One in 8 Australian women will get breast cancer. A complex list of factors determines your personal risk. A new calculator from the National Breast Cancer Centre (NBCC) can measure your risk, compared to women your age.
The calculator at www.nbcc.org.au/risk
indicates which issues are important in your case. Some risk factors can be modified. For example, the NBCC recommends that you drink no more than 2 standard drinks a day. Reducing your weight or doing regular exercise will also lower your risk.
On the other hand, your risk also increases with age, a history of breast cancer in your family and the age of having your first child. These factors can’t be changed.
Do you have ‘hereditary’ cancer?
A ‘family history’ of breast cancer means having one or more blood relatives with breast cancer. This does not necessarily increase your risk as most cases occur randomly and are not inherited.
In ‘hereditary’ cancer, a faulty gene is passed down through either the mother’s or father’s side of the family. This greatly increases the risk of breast and ovarian cancer in future generations. Less than 5% of breast cancers are hereditary. You could have hereditary cancer if you have:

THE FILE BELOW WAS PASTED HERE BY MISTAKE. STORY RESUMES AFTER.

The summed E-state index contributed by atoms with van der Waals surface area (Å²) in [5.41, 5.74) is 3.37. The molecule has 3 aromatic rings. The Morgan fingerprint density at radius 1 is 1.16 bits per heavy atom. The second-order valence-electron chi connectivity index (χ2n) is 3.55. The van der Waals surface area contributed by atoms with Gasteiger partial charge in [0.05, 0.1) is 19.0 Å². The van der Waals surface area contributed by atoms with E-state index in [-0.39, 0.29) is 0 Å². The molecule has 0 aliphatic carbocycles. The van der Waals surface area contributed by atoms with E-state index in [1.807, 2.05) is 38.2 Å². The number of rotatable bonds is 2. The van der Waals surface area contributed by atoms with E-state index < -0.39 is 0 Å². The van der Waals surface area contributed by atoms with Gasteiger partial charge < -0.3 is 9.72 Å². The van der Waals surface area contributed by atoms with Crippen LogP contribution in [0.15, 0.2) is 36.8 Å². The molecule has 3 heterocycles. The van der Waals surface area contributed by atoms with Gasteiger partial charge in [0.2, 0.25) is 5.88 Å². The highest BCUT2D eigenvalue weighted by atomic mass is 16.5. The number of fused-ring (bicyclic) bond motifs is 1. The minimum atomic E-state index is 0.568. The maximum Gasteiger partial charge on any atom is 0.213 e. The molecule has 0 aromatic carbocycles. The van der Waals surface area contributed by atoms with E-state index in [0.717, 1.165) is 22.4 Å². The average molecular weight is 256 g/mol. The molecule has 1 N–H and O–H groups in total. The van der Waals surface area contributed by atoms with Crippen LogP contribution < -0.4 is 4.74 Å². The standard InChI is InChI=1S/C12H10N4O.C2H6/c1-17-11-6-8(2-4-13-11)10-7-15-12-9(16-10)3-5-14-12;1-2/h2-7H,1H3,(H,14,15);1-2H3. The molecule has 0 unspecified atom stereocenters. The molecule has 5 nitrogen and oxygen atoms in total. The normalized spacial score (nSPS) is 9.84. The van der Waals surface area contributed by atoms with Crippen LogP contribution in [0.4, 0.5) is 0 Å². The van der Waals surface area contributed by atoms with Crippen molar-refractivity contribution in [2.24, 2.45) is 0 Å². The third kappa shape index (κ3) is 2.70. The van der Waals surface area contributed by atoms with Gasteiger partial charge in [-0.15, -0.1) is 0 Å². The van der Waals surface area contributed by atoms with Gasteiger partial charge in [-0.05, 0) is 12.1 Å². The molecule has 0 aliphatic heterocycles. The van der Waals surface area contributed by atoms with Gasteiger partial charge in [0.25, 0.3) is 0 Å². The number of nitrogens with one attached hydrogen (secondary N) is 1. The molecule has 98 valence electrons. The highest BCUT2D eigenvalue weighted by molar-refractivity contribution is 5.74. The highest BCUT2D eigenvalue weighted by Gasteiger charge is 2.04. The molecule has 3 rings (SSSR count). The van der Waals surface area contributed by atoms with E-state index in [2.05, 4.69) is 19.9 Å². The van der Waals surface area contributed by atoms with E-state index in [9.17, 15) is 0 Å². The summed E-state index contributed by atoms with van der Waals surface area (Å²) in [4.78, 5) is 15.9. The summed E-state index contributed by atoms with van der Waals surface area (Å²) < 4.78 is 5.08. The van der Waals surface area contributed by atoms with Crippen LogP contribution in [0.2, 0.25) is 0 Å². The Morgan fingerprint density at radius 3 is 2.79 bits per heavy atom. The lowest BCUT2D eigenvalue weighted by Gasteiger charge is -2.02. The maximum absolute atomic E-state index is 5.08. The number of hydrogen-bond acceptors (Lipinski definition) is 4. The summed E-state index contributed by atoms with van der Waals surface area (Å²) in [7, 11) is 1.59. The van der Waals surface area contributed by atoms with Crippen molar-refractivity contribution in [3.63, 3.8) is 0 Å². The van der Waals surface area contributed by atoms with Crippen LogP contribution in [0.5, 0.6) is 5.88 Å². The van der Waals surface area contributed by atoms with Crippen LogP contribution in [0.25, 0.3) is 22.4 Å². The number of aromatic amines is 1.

3 or more close blood relatives on the same side of the family with breast or ovarian cancer, OR 2 or more close relatives on either side of the family with breast or ovarian cancer plus one or more of the following:
· Breast + ovarian cancer in one relative
· Breast cancer < age 40 or in both breasts
· Breast cancer in a male relative
· Jewish ancestry
If you are concerned about your family history, talk to your GP who may refer you to a family cancer clinic.